Irene McGoldrick is a Horizon volunteer, author and blogger. Her new book, “Two Chai Day” is available on amazon.com and you can read her blog at www.mysaintedeadhusband.blogspot.com.
People are funny, especially when it comes to grief. Most people are uncomfortable with the raw emotions that can accompany such a tremendous loss. I will admit there was very little pretty about my grieving after I lost my husband to non-Hodgkin’s lymphoma when he was just 39. I was 36 and our boys were 5 months and 3 ½ years old at the time. I felt stripped of any protective cushion that love gives you in this world. I felt hallowed out, raw, exposed, ungrounded. I lost my filter; I was walking emotion ready to emote to anyone who came my way. People around me simply wanted me to stop crying.
The solution for many of these well intentioned people was for me to date, marry again. Seriously, I had people at the memorial service tell me not to worry, I was young; I would marry again. As if finding a new man might be the answer to all my troubles.
Initially I thought;
What? There is no way I am going through this kind of grief again, no thank you. That guy will just die on me eventually too, no way.
And then I thought;
It was a miracle I met the first one, what is the likelihood of that happening again?
I eventually moved on to;
Who would be interested in me with all this baggage? A dead husband, two small children….
I never wanted to be a widow, I don’t think anyone does. The first time I went to the doctor after my husband died and was asked to check the box for single, married, or widow, I started crying and left all the boxes blank. After a time it became easier to check the widow box; I even became a bit proud of my label. The word widow symbolized strength and courage and independence to me.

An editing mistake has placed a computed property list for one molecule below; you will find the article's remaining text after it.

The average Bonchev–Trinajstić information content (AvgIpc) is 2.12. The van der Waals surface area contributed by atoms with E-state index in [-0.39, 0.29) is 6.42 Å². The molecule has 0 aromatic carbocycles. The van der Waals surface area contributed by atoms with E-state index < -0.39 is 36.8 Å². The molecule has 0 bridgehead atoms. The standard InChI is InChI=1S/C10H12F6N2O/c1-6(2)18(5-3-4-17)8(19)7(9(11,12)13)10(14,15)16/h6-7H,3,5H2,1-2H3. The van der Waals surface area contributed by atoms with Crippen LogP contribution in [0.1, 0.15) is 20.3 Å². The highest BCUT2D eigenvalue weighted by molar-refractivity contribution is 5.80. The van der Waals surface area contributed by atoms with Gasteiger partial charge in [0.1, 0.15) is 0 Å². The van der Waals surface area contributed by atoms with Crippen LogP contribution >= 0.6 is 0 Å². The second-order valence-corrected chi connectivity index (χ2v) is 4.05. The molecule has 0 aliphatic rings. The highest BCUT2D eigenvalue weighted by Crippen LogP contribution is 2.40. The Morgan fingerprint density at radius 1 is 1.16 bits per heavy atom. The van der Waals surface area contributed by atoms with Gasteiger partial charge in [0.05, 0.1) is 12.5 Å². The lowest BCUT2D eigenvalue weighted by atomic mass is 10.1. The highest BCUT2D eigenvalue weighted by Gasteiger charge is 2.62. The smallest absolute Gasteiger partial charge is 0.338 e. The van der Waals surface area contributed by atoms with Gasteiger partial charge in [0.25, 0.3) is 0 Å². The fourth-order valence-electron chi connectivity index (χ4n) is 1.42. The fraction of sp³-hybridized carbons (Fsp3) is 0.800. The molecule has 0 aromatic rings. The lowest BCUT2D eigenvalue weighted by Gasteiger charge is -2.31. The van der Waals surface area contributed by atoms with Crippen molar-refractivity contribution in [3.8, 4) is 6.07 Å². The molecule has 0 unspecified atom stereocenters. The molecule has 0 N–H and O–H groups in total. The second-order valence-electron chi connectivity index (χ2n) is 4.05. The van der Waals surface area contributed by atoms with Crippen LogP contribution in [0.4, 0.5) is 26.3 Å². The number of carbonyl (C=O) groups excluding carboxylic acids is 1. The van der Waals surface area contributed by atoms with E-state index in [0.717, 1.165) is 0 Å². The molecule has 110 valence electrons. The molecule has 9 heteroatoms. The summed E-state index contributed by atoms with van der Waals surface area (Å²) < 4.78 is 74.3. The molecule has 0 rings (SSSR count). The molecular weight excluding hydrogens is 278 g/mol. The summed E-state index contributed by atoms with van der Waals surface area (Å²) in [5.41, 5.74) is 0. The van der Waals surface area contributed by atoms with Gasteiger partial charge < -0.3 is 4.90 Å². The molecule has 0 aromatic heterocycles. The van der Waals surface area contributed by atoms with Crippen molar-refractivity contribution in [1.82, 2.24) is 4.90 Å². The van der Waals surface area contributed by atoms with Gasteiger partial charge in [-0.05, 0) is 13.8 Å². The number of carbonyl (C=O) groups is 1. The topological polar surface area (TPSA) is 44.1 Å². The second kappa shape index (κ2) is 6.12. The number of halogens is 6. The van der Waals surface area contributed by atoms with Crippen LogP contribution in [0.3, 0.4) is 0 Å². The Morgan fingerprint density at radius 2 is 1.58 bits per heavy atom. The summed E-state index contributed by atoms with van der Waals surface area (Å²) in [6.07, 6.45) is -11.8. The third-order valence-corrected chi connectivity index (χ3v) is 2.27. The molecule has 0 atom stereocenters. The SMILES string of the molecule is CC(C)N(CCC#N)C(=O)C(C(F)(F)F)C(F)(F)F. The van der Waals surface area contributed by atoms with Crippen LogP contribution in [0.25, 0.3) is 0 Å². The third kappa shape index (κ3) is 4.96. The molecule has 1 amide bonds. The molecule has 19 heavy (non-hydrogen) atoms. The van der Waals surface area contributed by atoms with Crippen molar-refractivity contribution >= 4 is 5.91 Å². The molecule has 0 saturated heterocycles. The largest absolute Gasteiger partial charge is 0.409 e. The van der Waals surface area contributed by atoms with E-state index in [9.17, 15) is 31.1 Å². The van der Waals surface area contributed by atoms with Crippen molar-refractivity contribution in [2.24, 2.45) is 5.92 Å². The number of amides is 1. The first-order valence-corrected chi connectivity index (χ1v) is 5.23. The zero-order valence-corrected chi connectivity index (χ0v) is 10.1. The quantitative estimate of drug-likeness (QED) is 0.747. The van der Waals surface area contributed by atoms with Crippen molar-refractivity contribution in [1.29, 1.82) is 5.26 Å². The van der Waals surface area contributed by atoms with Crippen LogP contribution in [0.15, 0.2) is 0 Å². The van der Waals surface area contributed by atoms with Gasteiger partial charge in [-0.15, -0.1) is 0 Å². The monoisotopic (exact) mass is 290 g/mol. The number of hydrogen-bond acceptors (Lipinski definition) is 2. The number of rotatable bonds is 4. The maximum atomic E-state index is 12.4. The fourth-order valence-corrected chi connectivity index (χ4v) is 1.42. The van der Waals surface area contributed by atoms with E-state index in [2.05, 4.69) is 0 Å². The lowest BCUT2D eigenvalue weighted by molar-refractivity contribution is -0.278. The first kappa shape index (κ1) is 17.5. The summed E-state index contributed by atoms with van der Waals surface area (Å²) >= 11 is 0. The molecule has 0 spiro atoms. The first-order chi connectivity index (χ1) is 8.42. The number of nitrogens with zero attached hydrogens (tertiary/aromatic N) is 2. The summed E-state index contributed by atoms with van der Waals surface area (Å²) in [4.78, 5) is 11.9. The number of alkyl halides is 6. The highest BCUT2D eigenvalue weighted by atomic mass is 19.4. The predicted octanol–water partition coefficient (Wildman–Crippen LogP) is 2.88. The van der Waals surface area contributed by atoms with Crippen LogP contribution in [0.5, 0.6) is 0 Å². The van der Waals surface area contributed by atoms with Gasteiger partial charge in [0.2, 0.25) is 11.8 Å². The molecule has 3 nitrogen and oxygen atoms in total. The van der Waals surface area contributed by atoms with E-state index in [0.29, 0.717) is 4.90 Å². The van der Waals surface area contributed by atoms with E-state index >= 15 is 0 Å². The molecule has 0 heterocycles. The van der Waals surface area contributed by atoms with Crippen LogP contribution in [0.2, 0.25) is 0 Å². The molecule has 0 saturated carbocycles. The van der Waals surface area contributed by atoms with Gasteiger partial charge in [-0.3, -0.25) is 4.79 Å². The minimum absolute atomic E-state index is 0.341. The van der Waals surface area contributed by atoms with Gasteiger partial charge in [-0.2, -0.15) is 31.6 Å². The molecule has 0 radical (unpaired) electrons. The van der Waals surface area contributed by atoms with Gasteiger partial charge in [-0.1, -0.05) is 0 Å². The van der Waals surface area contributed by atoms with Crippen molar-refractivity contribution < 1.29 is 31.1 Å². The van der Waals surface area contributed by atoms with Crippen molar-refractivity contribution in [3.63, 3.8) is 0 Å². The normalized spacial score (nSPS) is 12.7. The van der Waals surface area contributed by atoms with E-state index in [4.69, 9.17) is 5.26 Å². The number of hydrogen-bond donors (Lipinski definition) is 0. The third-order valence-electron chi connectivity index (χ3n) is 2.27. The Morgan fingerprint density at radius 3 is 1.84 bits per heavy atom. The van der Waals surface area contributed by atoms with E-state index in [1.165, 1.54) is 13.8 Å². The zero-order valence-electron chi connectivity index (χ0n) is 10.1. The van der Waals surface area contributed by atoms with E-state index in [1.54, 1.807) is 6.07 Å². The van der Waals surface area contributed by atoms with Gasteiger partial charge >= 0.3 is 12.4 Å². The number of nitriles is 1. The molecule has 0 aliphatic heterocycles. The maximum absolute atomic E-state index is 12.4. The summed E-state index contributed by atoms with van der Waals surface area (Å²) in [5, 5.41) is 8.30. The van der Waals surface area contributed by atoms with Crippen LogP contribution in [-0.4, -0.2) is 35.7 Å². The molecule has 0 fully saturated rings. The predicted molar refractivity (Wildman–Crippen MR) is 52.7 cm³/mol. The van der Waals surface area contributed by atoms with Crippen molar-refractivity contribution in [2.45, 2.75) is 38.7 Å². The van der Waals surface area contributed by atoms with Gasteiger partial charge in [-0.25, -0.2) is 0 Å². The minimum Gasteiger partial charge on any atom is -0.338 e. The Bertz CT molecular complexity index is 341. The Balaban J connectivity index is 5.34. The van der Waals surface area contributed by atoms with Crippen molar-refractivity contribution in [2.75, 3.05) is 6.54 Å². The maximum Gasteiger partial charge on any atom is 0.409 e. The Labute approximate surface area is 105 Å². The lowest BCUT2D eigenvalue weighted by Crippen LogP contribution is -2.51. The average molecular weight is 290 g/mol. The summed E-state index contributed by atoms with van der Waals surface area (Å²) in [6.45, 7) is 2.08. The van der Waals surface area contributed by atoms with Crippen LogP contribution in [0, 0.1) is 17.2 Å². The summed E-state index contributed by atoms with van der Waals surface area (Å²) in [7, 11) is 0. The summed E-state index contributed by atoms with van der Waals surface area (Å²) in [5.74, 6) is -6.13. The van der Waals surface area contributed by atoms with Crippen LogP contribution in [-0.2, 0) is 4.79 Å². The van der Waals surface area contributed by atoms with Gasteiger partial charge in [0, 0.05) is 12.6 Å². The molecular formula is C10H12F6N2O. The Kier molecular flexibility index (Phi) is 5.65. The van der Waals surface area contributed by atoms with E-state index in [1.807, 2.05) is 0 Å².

Then I went and fell in love again. I got married again.
People were so happy for me! I was better, I was happy, I wasn’t crying anymore. I was finally done grieving.
What? Not quite. The grieving didn’t end when I married again. Not by a long shot. In fact it might have even complicated it just a bit. Now when I’m at the doctor’s office I struggle with the urge to check both the widow and married box. I can’t be both a widow and a married person at the same time I guess, can I?
Being a widow may no longer define me, but the experience of being widowed will always be a part of me, and it has shaped who I am today. My live husband understands that I although I do wish that my late husband were still alive and that I miss him still that fact does not change how I feel about him and how grateful I am to have him in my life now. He should not think of himself as my second choice, but my first choice for this life, my widowed life.
Am I glad I was widowed? Heck no. But after clawing my way back from the depths of grief and regaining some of those layers, I am glad that I came to the conclusion that life is short, and also long, and the bigger tragedy would be to not have anyone worth grieving over.
When people question my live husband and me about how we manage this marriage, this marriage with a sainted dead husband involved in it and pictures of our life together still on the walls, I always think of the time I met an elderly woman with a hyphenated name. I asked this lady about her hyphenated name since it is an unusual event in that age group. She turned to me with a broad smile on her face that lit up her eyes with fond memories and said simply;
“I had two husbands and I loved them both.”
Not everyone can say that.